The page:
Yaniv Golan
Lool
Avichay Nissenbaum

New Micro-VC Lool Launches in Israel. Can Better Mentoring Boost the Country's Returns?

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Israel has had an amazing track record of producing startups and raking in returns– better than most countries many times its size. The problem is the returns have fallen off dramatically in the last ten years as industries Israel excelled at have become mature. Meanwhile, it’s failed to generate many big consumer Web hits, aside from MyHeritage and a few others.

I’ve traveled to Israel several times and met dozens of entrepreneurs, investors and startup boosters. In my experience, there are generally two kinds of Israelis: Those who blindly talk up everything Israel, going rabid if you dare point out the obvious decline in returns, and those who have a clear grasp of the country’s strengths and weaknesses and actively play to the strengths to combat the weaknesses.

Yaniv Golan and Avichay Nissenbaum are the latter. They have no illusions about the challenges to starting a big tech company in Israel, as industries have changed and globalization has shifted many VCs’ focus to bigger, sexier markets like India and China. But they still believe in their country’s entrepreneurs. TechCrunch last heard about Golan and Nissenbaum in 2007, when they sold their Q&A site Yedda to AOL. Now, the two are launching a new micro-VC firm called Lool in hopes of filling a gap in the Israeli funding market, and help entrepreneurs with a good idea get a little further.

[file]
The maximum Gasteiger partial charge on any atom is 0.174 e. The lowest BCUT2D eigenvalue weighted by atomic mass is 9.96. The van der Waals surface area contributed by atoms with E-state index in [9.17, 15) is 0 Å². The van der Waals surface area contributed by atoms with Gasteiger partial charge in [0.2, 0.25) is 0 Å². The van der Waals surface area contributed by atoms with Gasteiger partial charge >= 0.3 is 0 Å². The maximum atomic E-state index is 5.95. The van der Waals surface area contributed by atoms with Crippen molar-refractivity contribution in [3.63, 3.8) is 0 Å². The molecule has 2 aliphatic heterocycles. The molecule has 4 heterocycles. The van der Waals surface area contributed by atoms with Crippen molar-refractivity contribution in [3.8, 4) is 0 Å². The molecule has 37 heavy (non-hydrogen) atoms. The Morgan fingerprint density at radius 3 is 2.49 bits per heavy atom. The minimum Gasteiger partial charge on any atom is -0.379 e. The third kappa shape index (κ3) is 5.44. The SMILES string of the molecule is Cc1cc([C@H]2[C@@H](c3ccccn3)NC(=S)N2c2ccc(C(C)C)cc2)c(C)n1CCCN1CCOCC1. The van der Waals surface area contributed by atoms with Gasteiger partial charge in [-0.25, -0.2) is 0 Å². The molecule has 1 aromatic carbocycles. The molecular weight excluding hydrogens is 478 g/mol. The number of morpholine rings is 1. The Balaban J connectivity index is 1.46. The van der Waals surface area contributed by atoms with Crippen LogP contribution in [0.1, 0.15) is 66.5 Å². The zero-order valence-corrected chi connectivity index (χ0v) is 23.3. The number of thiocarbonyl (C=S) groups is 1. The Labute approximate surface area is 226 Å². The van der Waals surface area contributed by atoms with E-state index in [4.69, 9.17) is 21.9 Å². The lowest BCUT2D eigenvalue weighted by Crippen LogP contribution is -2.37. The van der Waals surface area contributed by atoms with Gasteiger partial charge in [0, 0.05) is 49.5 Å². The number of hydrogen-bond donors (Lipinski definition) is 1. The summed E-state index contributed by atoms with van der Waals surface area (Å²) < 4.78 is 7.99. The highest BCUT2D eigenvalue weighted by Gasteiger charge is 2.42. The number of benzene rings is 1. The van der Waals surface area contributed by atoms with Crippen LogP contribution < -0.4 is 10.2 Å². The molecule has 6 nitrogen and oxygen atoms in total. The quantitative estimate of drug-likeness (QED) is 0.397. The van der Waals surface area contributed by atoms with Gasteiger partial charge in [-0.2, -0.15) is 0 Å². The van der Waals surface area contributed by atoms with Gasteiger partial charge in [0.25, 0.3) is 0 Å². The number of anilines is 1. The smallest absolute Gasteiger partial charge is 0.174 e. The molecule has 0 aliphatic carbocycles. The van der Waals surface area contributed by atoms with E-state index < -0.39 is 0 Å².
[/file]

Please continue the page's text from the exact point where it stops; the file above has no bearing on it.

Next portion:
Lool is Hebrew for “crib” or “hatchery” and the idea is that this will be more like an incubator, heavy on the mentoring. And Nissenbaum an Golan have the cred to mentor. Nissenbaum was the former country manager for AOL Israel, and before Yedda he co-founded and sold a company called SmarTeam. Golan has been a Web developer since the mid-1990s and is well liked in the Israeli scene. Both have been active angel investors, funding or advising 15 companies.

Index’s Saul Klein is an adviser to the firm and calls it “Israel’s first credible micro VC.” “Increasingly this talent is looking to work with experienced entrepreneurs who have been there and done that,” Klein said. “Yaniv and Avichay have real entrepreneurial, product and general management credentials, they are very embedded in the community and they have great access to the US.”

Like a lot of micro VCs in the US, the firm is focused on Internet and media and expects most of its companies will have rapid exits of less than $50 million. The firm will provide seed and series A funding and a lot of added services like discounted legal and accounting services and in-house product and user experience experts. “We’re trying to create unfair advantages for the companies in our portfolio,” Golan says. Lool will focus on helping a handful of the best companies it can find.

It’s a dramatically different approach from Israel’s most famous angel investor Yossi Vardi who’s more of a Ron Conway-style investor, coming in very early and spreading his investments widely and providing less one-on-one time with each entrepreneur. As the Valley has shown, a rich startup ecosystem can support both.

Anyone who reads my posts regularly knows I’m not a big fan of funds set up just to help companies flip. I don’t buy that they’re sustainable long-term in what has always been a hit driven business. But like it or not, these quick flips have become the bread and butter of Israel’s Web scene, and Internet companies are what aspiring entrepreneurs want to build, whether the country has a good track record at it or not. I applaud these guys for taking a new approach and working to make entrepreneurs more successful at the game they want to play.

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